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October 25, 2011 Clip No. 3180

California State University Political Scientist As'ad Abu Khalil Accuses Al-Jazeera TV of Bias and Conspiracies in Preferential Treatment of "American Propaganda Officials"

Following are excerpts from an interview with As'ad Abu Khalil, professor of political science at California State University, which aired on Al-Jazeera TV on October 25, 2011.

TV host: Do you think that the beginning of the actual American withdrawal from Iraq might mean, in the eyes of some people, the beginning of the end of US influence in the Middle East, which has, in fact, already begun to diminish?

As'ad Abu Khalil: That is a good question, but before I answer it, it is my professional duty to respond to something mentioned in a one-on-one interview with a spokesperson of the American US earlier on this show. The Arab public should know that when American propaganda officials appear in the Saudi and Qatari media, they demand to be interviewed alone, so that there will be no room for questions and answers, because they are used to free propaganda in the Arab media. I must say...

TV host: Dr. As'ad, let me just respond, so that we don't get into conspiracy theories. There were no conditions. We only asked the State Department spokesman...

As'ad Abu Khalil: Why isn't he here with us?

TV host: This was our decision. The State Department doesn't decide...

As'ad Abu Khalil: That is even worse. You decided to give preference to the American guest, by letting him appear on the show by himself. That is Al-Jazeera's decision, and I'm not getting into it.

But I must respond to some of the comments he made in that interview. Your American guest made some insolent remarks. There is not a single Arab viewer who listens to American officials talking about the merits of the uprisings in Egypt and Tunisia without remembering that it was the US administration itself that financed, supported and armed the dictatorial regimes in those countries. This is self-evident for the Tunisian and Egyptian peoples, and for the Arabs in general.

Secondly, he admitted that today, the Obama administration does not make a single foreign policy move which is not in keeping with those of the Bush administration. Obama said that he was fulfilling the promise made by George Bush with regard to the withdrawal from Iraq.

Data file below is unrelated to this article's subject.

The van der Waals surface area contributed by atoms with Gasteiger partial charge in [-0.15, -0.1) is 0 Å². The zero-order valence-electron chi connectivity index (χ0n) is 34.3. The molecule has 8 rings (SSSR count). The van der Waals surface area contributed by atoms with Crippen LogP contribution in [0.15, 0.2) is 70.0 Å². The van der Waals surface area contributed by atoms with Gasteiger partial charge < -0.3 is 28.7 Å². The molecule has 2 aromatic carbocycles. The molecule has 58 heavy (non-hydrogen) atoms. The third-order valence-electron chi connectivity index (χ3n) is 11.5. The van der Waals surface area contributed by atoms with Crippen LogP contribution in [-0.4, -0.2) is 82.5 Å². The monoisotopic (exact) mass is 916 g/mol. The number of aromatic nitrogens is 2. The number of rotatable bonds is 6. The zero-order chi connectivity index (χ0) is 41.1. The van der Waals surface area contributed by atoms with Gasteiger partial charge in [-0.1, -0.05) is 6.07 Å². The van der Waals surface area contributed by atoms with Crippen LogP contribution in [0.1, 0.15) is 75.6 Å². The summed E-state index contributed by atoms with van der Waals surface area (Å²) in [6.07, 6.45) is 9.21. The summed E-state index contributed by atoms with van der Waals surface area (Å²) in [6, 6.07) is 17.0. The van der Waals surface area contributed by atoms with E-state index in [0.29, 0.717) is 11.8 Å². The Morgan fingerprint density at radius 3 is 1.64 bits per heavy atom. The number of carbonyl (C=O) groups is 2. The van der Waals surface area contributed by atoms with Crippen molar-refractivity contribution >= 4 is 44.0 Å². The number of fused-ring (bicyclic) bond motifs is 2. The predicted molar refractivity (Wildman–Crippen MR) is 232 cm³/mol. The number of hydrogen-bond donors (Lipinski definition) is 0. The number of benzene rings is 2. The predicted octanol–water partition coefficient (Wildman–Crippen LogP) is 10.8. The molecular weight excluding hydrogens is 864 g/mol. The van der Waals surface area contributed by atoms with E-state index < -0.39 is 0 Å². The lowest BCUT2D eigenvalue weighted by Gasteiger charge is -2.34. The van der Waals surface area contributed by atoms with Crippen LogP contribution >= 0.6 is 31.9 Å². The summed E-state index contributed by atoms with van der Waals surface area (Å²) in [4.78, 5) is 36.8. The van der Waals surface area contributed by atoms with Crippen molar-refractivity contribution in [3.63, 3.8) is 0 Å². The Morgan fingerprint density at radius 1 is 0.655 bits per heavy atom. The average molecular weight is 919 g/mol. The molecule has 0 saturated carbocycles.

Third, it is imperative to make it clear that the statement – which appeared in the headlines of The New York Times and Washington Post – that the US forces would make a complete withdrawal from Iraq is not true. , As stated in the article in The New York Times, the US will keep 200 training experts in Iraq, as well as – pay attention to this number – 16,000 diplomats and contractors. Note how the US administration lumped together diplomats and thousands of contractors, or in other words, mercenaries of security companies, under the guise of contractors. This should be made clear.

Fourth, brother Muhammad, I noticed that you asked him about the massacre of the Syrian people which is a heinous matter, but you did not ask him about the massacre of the Bahraini people. It appears that the Qatari government agrees with the US government about quelling the unrest there.

Fifth...

TV host: Mr. As'ad, we'll make do with that. The fact that we brought you here and let you speak freely proves that there is no conspiracy...

As'ad Abu Khalil: The conspiracies are out in the open...

TV host: Let's move on. This show is not about conspiracies. We are discussing the winter of dictatorships in the Arab world...

As'ad Abu Khalil: So it's forbidden to talk about conspiracies all of a sudden? Is that the new policy of Al-Jazeera TV?

TV host: Let's not even go there. Let be clear with our viewers, please. Take your time, and talk to us as a university professor, and not as an expert on conspiracies...

As'ad Abu Khalil: Are you telling me what to say?

TV host: No, I'm not, but empty accusations...

As'ad Abu Khalil: Brother Muhammad, either I appear on Al-Jazeera and speak freely... If you want guests who abide by the rules of the Qatari government, look for someone else. You don't get to decide what I say.

TV host: I have given you enough time to...

As'ad Abu Khalil: If you want me to abide by the policies of the Qatari government, I will leave the studio. If I have complete freedom of speech, I will stay.

TV host: You have freedom of speech, but not at the expense of your colleagues.

As'ad Abu Khalil: You set no conditions for the American guest, and I refuse to have any conditions imposed on me.

TV host: We allowed him a limited amount of time.

As'ad Abu Khalil: You didn't call him names, so don't call me names.

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